A friend's hairstylist saw her bookings drop as the economy fell, ultimately losing her job at a salon. But when my friend asked her if she'd be willing to make a house-call to style her ailing mother's hair, the stylist saw an opportunity. Ultimately, she launched a specialized in-home business and now makes more money than she ever did.
In these difficult times I'm enamored by this simple success story. I regularly talk to people on my radio show, work with individuals or client organizations, and connect with people when I speak at conferences. Recently I've been hearing intense heels-dug-in resistance to change. And I've also watched more and more people overlooking the opportunities that problems, challenges, and difficult changes can bring.
But not this hairstylist. She heard a problem, saw a niche, tried it, learned from it, and then leveraged it into a new delivery model for her services. She didn't resist change in how she delivered her skills, nor did she focus on all the reasons why going to someone else's home to style hair wouldn't work. Instead, she tried it by taking action on the seed of an idea, and ultimately evolving that shoot into a thriving business.
If immigrant Levi Strauss, arriving in San Francisco with bundles of cloth for making tents and wagon coverings, hadn't seen an opportunity in complaining gold miners with torn trousers, he wouldn't have created what we know today as jeans.
If Dr. June Carroll hadn't been struggling to navigate desert roads at night to treat remote patients, she never would have painted white lines on the road to help her find her way, a practice quickly adopted for all roads by the California Highway Commission.
If Clarence Birdseye hadn't noticed the almost frozen fish he'd caught ice-fishing in sub-zero weather was revived in a bucket of water, he never would have contemplated that fresh food might be able to be frozen and then restored.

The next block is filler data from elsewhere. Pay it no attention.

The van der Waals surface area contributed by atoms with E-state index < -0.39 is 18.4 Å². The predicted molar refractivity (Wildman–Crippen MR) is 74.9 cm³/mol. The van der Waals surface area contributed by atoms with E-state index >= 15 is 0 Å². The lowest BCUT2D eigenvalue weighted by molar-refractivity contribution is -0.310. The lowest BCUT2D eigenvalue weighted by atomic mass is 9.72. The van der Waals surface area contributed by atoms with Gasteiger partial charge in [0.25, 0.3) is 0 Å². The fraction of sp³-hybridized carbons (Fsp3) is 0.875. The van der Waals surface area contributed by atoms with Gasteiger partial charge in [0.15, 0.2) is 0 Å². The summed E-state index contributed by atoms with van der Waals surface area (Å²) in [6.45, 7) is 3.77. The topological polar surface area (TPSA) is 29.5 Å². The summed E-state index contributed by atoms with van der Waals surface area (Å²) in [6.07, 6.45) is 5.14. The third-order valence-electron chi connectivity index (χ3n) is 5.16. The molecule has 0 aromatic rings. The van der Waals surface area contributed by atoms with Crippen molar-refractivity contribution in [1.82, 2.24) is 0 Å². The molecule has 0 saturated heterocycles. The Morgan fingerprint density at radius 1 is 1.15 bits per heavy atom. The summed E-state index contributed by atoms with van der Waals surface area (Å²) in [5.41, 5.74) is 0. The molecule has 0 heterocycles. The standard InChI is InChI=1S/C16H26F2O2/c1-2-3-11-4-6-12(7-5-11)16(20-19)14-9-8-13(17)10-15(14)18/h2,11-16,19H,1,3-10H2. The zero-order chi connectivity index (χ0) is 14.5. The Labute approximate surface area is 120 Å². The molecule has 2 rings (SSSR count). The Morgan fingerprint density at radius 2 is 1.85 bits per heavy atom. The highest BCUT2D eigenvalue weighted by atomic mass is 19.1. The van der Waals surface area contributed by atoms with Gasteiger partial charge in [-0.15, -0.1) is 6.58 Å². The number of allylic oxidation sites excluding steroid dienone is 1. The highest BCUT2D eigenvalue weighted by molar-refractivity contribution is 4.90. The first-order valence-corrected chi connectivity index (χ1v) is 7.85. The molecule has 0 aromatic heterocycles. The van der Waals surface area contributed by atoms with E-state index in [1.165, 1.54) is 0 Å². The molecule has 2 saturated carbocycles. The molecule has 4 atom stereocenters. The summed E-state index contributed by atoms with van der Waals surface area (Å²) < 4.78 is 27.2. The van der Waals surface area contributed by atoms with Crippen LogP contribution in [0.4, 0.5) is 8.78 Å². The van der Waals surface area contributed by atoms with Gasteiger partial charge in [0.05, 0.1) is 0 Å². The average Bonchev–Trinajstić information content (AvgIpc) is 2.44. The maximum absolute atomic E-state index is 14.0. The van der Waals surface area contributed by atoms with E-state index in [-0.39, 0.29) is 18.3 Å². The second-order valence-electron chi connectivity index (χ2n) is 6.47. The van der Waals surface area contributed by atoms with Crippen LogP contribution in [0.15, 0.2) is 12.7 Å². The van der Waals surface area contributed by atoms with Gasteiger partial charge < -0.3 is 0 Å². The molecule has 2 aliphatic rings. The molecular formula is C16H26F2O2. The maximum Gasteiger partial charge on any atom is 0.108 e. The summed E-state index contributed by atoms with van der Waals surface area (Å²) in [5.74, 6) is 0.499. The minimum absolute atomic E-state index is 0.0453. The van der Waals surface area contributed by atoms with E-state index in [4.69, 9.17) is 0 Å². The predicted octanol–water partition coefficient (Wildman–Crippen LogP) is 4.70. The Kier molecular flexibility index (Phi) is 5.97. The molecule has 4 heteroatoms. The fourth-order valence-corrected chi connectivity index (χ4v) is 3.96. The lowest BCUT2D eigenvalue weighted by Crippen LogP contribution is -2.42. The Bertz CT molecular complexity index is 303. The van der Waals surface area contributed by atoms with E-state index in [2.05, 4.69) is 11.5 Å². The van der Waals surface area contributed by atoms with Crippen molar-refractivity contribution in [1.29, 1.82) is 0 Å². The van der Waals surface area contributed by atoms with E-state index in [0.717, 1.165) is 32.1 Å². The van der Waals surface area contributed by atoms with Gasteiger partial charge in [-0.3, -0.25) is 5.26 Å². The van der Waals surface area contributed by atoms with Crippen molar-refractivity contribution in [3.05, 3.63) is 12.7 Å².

These people were creatively focused, gathering bits and pieces here and there, absorbing information, and threading it together to create new pathways for their careers, new ideas for their businesses, new financial avenues for their innovative problem solving. That approach differentiates people who are winning at working from those who aren't.
You see, people who are winning at working understand that opportunity can be anywhere and everywhere. It can be in the recurring problem you have the skills to solve if you listen; it can be in the new request you can fill if you're open to it; it can be in the observation of everyday life if you're curious.
But there's a critical difference. Being able to leverage your creative focus is not about having ideas or noticing opportunities. It's about action. As the father of electronic gaming, Nolan Bushnell put it, "Everyone who has ever taken a shower has had an idea. It's the person who gets out of the shower, dries off, and does something about it that makes a difference."
Want to be winning at working? Creatively focus your ideas to leverage your future.
Nan Russell is author of Hitting Your Stride: Your Work, Your Way (Capital Books, January 2008), and host of "Work Matters with Nan Russell" weekly on webtalkradio.net. Nan has spent over twenty years in management, most recently with QVC as a Vice President. Nan has a B.A. from Stanford University and M.A. from the University of Michigan. In addition, she is the founder and president of MountainWorks Communications, as well as an author, speaker and consultant. Visit www.nanrussell.com or contact Nan at firstname.lastname@example.org.© 2009 Nan Russell
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